ment to strong drink existed among the Sumptuary laws were enacted by Roman Roman people. History teems with inlegislators for the purpose of restraining structive examples. these luxurious habits. Those laws, however, VII. The inhabitants of Tarentum are cele. were more or less infringed by characters brated for their excesses in bacchanalian pleahigh in public estimation : it cannot, there- sures.f Their frequent intercourse with Greece fore, excite much surprise that the people enabled them to gratify their luxurious desires generally imitated their example.
insomuch that the “ Delights of Tarentum," Many of the kings, and other rulers of became a proverbial expression. these nations, were notorious for their in- The Parthians are described by ancient temperate habits. Innumerable instances of authors as having been addicted to numerous tyranny, rapine, and confusion, are recorded. vices, and to none more so than to that of Vitellius obtained possession of the Roman drunkenness. I throne by means of his notorious vices. By The Tapyrians, according to Ælian, inpandering to the vicious propensities of the dulged to great excess in intoxicating preceding emperors, he attained to those liquors.ll dignities and powers which eventually enabled The Illyrians also are said to have been him to accomplish his object. After his an intemperate people. § celebrated victory over Otho, he conducted The Carthaginians and Lydians were both, himself in the most odious and degrading according to Athenæus, much addicted to manner. Regardless of the dead, he held drinking. I several feasts of the most extravagant de- The Cambrians were a fierce people, unscription on the field of battle, where himself accustomed to eating flesh dressed at the and his debauched companions gratified fire, or drinking intoxicating liquors. Florus their intemperate lusts. Such conduct soon relates, that after their expedition over the disgusted the people, who conspired against Alps, and subsequently to their indulgence the obnoxious tyrant, and put him to a in these bitherto unknown luxuries, they disgraceful death. Lucius Vitellius, brother of the Emperor of the same name, gained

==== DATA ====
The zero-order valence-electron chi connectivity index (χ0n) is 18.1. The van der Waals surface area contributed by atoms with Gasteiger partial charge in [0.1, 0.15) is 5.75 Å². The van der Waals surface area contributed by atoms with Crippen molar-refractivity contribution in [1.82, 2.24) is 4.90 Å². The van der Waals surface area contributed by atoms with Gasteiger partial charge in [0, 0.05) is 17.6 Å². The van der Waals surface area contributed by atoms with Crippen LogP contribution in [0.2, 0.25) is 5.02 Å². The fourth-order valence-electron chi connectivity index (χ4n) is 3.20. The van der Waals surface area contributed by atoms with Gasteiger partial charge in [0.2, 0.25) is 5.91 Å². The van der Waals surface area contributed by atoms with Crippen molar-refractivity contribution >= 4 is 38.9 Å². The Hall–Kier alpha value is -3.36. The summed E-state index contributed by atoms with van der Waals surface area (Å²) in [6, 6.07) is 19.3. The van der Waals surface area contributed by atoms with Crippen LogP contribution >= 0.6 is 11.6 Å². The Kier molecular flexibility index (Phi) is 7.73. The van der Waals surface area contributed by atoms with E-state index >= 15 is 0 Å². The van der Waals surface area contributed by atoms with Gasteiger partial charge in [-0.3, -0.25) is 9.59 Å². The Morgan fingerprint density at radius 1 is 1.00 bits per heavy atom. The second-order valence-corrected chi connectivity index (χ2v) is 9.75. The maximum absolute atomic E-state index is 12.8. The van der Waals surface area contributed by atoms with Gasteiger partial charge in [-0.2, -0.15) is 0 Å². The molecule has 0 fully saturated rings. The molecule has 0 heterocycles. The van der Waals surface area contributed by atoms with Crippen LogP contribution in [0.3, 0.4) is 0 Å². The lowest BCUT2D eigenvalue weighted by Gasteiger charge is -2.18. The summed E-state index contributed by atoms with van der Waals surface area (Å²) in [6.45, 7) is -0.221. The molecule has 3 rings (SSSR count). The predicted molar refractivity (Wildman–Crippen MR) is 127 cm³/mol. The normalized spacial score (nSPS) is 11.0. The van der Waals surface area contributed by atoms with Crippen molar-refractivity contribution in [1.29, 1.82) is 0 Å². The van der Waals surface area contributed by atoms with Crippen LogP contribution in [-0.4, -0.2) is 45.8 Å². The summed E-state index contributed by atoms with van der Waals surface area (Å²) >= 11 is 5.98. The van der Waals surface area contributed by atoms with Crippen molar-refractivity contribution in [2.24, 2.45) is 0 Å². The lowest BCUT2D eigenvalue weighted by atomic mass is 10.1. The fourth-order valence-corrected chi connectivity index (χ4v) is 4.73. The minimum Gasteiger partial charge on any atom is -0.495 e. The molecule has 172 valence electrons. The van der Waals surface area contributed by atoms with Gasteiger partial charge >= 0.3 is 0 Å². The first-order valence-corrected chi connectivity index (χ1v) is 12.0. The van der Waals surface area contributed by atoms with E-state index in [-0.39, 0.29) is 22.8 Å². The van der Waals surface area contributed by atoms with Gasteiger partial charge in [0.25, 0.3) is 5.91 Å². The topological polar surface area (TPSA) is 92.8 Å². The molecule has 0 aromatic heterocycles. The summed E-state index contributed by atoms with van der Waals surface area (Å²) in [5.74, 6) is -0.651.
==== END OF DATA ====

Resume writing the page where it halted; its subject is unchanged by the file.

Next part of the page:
I Erasm. Adag. || Ælian, lib. iii. cap. 13. possession of the city of Terracina, in con- $ Lib. ii. c. 15. Ibid, x. c. 10.
HISTORY OF INTEMPERANCE CONTINUED.
lost their ferocity, and became more easily shown, in the instance of the Germans, that conquered by Marius.*
not unfrequently they were the scenes of The Byzantins, and other nations of less bloodshed and murder. importance among the ancients, might be Diodorus Siculus, describes the Gauls, in here mentioned in the catalogue of those particular, as being passionately fond of inwhose habits were intemperate.t
toxicating liquors. “Of wine," says he, The examples presented in this chapter, “ which is imported to them by merchants, sufficiently prove that intemperance existed they are fond to distraction, and drink it to to a considerable extent among the ancients, excess, until they are either overpowered by and that it was attended with the most sleep, or inflamed with madness."'* deplorable consequences.